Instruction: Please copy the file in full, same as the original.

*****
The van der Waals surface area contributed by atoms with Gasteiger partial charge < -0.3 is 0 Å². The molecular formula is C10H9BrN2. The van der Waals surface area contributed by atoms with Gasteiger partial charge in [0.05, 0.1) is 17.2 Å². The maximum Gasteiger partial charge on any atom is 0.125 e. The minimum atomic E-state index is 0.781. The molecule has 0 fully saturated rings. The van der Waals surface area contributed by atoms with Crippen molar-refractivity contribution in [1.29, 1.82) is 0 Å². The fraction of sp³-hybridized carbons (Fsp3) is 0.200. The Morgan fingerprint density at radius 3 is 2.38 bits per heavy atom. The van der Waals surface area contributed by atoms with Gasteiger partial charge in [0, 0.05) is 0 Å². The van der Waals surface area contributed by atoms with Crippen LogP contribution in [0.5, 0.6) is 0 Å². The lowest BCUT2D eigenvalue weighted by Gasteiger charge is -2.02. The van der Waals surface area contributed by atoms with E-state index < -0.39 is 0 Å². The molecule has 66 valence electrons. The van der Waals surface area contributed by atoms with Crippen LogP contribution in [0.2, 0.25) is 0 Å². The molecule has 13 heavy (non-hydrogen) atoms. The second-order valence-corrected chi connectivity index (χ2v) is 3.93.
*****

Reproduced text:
The van der Waals surface area contributed by atoms with Gasteiger partial charge < -0.3 is 0 Å². The molecular formula is C10H9BrN2. The van der Waals surface area contributed by atoms with Gasteiger partial charge in [0.05, 0.1) is 17.2 Å². The maximum Gasteiger partial charge on any atom is 0.125 e. The minimum atomic E-state index is 0.781. The molecule has 0 fully saturated rings. The van der Waals surface area contributed by atoms with Crippen molar-refractivity contribution in [1.29, 1.82) is 0 Å². The fraction of sp³-hybridized carbons (Fsp3) is 0.200. The Morgan fingerprint density at radius 3 is 2.38 bits per heavy atom. The van der Waals surface area contributed by atoms with Gasteiger partial charge in [0, 0.05) is 0 Å². The van der Waals surface area contributed by atoms with Crippen LogP contribution in [0.5, 0.6) is 0 Å². The lowest BCUT2D eigenvalue weighted by Gasteiger charge is -2.02. The van der Waals surface area contributed by atoms with E-state index < -0.39 is 0 Å². The molecule has 66 valence electrons. The van der Waals surface area contributed by atoms with Crippen LogP contribution in [0.2, 0.25) is 0 Å². The molecule has 13 heavy (non-hydrogen) atoms. The second-order valence-corrected chi connectivity index (χ2v) is 3.93.